The picture you paint of others has incredible influence on your life and that of those around you. One important thing I’ve learned in life is to paint a good picture of yourself and others. Until we have a chance to get to know them personally, to realize their character, our perception of them is based entirely on what we have been told about them, often by a friend. That picture can make a huge difference in our opinion and can affect any resulting relationship.
Steve Jobs is widely known as the entrepreneur who created Apple, in addition to many other great achievements. To anyone who uses his products or has studied his business aspects, Jobs was an admirable man with great business perception, strong drive, and the ability to craft innovative products from mere dreams. Those that have read about his personal life or his business side, would no doubt see a much different person, one who would step on others to create his world, a person referred to as aggressive and demanding, and termed by Forbes magazine as “ considered one of Silicone Valley’s leading egomaniacs.” Who was Steve Jobs? It depends on who you ask. One might tell you of the great innovator and brilliant marketer, while another would describe him as a demanding perfectionist, maneuvering through wide personality changes. Your perception of Steve Jobs, who you believe he is, is determined by the picture painted for you.
Read more about Steve Jobs here.
The same is true of the people in our lives. I was the third daughter of my parents and thus had a chance to learn from my sisters’ successes and mistakes. I noticed that my one of my sisters was constantly telling my parents everything that her children did wrong, each time one would break something, argue, or not complete a task. My mother was told of each infraction. While my mother knew that they could not be all bad, the pictures were painted and touched up daily. She knew of mostly the things the children did that were wrong. As a result, she pictured them as difficult children, inclined toward mischief and rarely in the right. Over time, she did see the picture had been slanted, of course, but such an image is difficult to totally erase.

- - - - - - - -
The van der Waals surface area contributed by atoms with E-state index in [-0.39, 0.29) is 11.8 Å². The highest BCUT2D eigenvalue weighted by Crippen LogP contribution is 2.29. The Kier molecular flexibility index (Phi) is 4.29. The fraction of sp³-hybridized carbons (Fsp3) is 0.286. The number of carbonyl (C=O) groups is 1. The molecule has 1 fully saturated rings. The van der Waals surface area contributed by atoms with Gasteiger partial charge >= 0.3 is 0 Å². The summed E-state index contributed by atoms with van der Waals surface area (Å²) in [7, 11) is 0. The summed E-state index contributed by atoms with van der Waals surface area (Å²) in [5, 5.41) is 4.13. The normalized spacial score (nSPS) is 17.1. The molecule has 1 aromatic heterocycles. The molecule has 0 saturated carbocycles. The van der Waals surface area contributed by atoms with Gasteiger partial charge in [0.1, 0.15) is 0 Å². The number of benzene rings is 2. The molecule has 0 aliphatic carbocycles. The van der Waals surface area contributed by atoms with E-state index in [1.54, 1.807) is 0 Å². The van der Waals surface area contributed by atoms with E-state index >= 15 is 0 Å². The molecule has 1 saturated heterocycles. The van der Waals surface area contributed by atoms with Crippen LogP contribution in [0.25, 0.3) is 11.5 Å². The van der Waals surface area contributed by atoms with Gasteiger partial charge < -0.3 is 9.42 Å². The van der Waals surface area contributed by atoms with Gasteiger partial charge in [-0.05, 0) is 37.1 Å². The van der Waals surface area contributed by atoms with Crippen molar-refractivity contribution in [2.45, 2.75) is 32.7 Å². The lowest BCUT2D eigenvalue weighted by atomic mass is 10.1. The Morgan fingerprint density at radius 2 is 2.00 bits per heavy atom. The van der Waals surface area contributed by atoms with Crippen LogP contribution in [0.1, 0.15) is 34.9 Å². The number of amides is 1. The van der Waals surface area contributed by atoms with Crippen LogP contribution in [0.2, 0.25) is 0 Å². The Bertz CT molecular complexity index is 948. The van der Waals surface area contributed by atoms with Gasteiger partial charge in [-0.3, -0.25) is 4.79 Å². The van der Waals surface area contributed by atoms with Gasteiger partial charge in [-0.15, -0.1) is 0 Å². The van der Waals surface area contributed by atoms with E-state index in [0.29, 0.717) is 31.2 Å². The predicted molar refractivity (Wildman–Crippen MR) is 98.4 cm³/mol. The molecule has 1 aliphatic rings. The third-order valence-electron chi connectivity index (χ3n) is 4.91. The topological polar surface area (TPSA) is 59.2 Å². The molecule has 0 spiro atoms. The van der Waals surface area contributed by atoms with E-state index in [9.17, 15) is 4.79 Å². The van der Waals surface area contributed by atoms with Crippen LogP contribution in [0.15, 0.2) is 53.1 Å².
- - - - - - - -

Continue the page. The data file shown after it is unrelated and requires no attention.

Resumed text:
Several years later, I had children of my own and remembered that lesson well. Although we lived nearby, I was careful not to complain to my parents, but rather to tell them of all the wonderful attributes, the happy moments. I was also quite careful to ensure that my children didn’t brag about others’ downfalls to others, especially to grandparents. And yes, that picture was painted in beautiful colors; my parents knew the children were not perfect, of course, but they saw them as good kids, kids that grandparents were proud to call their own. The difference was in part due to parenting, but the pictures painted had a great deal to do with the impression. That experiment worked so well, that I taught it to my own children as I continued practicing it.
Painting the picture—showing others the beauty in a person, or a place or perhaps an animal—is a wonderful way to encourage others to see people a place, or a pet in a positive light. If your son tells you about a friend he has met, does he tell you about the way he can pitch a baseball or does he tell you about how he brags that no one can pitch like he can and won’t let others try? If your husband comes home from work and tells about a new employee, does he tell you how friendly he is or does he tell you about how he talks constantly about absolutely nothing and refuses to let others have a say in the new project? Think about the picture before you begin painting it. Do you want your husband to imagine the new neighbor as a tidy housekeeper with well behaved kids? Then paint the picture that way. If you describe her as a neat freak whose kids play video games all day, he will see a much different image.